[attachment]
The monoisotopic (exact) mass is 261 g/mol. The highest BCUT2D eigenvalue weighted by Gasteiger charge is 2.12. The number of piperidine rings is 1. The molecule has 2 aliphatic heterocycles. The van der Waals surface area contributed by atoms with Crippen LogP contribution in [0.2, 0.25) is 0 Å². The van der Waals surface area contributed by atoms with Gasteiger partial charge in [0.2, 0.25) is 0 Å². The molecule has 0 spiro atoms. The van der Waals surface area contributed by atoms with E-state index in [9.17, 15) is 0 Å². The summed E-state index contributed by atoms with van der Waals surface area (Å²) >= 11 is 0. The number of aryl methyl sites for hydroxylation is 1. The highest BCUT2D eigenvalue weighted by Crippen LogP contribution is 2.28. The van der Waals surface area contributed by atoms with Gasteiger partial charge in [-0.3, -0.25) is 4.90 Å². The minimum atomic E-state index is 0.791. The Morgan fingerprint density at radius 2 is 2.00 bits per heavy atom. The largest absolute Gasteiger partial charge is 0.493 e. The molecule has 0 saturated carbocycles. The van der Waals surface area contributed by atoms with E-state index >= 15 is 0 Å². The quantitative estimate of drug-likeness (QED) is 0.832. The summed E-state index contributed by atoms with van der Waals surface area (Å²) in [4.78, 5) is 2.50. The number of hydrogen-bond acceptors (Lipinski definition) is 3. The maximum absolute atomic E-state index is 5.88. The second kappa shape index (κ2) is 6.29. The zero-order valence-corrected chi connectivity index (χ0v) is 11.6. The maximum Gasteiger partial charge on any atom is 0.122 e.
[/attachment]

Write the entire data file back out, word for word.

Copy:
The monoisotopic (exact) mass is 261 g/mol. The highest BCUT2D eigenvalue weighted by Gasteiger charge is 2.12. The number of piperidine rings is 1. The molecule has 2 aliphatic heterocycles. The van der Waals surface area contributed by atoms with Crippen LogP contribution in [0.2, 0.25) is 0 Å². The van der Waals surface area contributed by atoms with Gasteiger partial charge in [0.2, 0.25) is 0 Å². The molecule has 0 spiro atoms. The van der Waals surface area contributed by atoms with E-state index in [9.17, 15) is 0 Å². The summed E-state index contributed by atoms with van der Waals surface area (Å²) >= 11 is 0. The number of aryl methyl sites for hydroxylation is 1. The highest BCUT2D eigenvalue weighted by Crippen LogP contribution is 2.28. The van der Waals surface area contributed by atoms with Gasteiger partial charge in [-0.3, -0.25) is 4.90 Å². The minimum atomic E-state index is 0.791. The Morgan fingerprint density at radius 2 is 2.00 bits per heavy atom. The largest absolute Gasteiger partial charge is 0.493 e. The molecule has 0 saturated carbocycles. The van der Waals surface area contributed by atoms with E-state index >= 15 is 0 Å². The quantitative estimate of drug-likeness (QED) is 0.832. The summed E-state index contributed by atoms with van der Waals surface area (Å²) in [4.78, 5) is 2.50. The number of hydrogen-bond acceptors (Lipinski definition) is 3. The maximum absolute atomic E-state index is 5.88. The second kappa shape index (κ2) is 6.29. The zero-order valence-corrected chi connectivity index (χ0v) is 11.6. The maximum Gasteiger partial charge on any atom is 0.122 e.